Female permanent contraception policies and occurrence at a sample of U.S. prisons and jails



      Incarcerated individuals have an unmet need for contraception, yet have also been subject to coercive permanent contraception practices. Data do not exist on prison and jail policies around access to permanent contraception or how often it occurs among women in custody. We sought to describe permanent and reversible contraception policies at U.S carceral institutions and the frequency of these procedures.

      Study Design

      We surveyed a convenience sample of 22 state prison systems and 6 county jails from 2016 to 2017 about female permanent contraception and reversible contraception policies. In addition, 10 prisons and 4 jails reported 6 months of monthly data on the number of postpartum permanent contraception procedures performed on women who gave birth in custody. We analyzed results for descriptive statistics.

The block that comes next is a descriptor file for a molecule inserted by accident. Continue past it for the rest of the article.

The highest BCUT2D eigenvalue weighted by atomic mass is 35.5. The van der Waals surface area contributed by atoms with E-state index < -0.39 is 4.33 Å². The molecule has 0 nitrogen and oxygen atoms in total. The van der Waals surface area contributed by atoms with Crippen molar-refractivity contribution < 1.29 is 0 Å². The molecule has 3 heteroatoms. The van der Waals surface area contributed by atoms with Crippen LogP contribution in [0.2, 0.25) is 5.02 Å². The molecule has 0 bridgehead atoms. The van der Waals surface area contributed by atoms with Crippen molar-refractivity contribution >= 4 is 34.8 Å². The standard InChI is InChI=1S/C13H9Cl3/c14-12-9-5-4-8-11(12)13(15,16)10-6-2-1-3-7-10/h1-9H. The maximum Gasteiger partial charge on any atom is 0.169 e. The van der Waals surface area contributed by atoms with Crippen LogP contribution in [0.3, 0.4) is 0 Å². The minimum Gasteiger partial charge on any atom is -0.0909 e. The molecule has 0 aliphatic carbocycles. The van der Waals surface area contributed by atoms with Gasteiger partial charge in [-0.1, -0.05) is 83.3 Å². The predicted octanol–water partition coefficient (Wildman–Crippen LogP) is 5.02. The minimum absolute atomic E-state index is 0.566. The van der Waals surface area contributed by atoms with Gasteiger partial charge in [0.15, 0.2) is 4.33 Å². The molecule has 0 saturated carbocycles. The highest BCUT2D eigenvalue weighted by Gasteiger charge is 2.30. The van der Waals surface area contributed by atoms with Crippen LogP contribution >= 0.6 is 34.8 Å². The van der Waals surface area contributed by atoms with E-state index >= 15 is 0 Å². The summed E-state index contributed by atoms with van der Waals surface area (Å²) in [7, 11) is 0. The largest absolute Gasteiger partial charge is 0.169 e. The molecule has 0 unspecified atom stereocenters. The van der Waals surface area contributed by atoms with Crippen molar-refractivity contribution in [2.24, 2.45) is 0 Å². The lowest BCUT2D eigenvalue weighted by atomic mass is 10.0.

Eleven prisons (50%) and 5 jails (83%) permitted female permanent contraception; 7 of these prisons and 3 of these jails allowing permanent contraception did not have a written policy about it. Six prisons and no jails provided access to permanent but not reversible contraception. Over 6 months, 3 women from 2 prisons and 4 women at 2 jails received postpartum permanent contraception.


      The majority of prisons and jails in our study allowed incarcerated women to have permanent contraception in custody, often without formalized policies in place. Postpartum permanent contraception occurred during the study period. Given the inherent lack of autonomy of incarceration and history of sterilization abuses in this marginalized group, policy-makers should advance policies that avoid coercive permanent contraception and increase access to reversible contraception in carceral settings.


      Many carceral institutions permit women to undergo permanent contraception but provide no access to reversible contraception; this practice raises concern for compromised autonomy and further reproductive marginalization of a group with limited access to quality reproductive health care.


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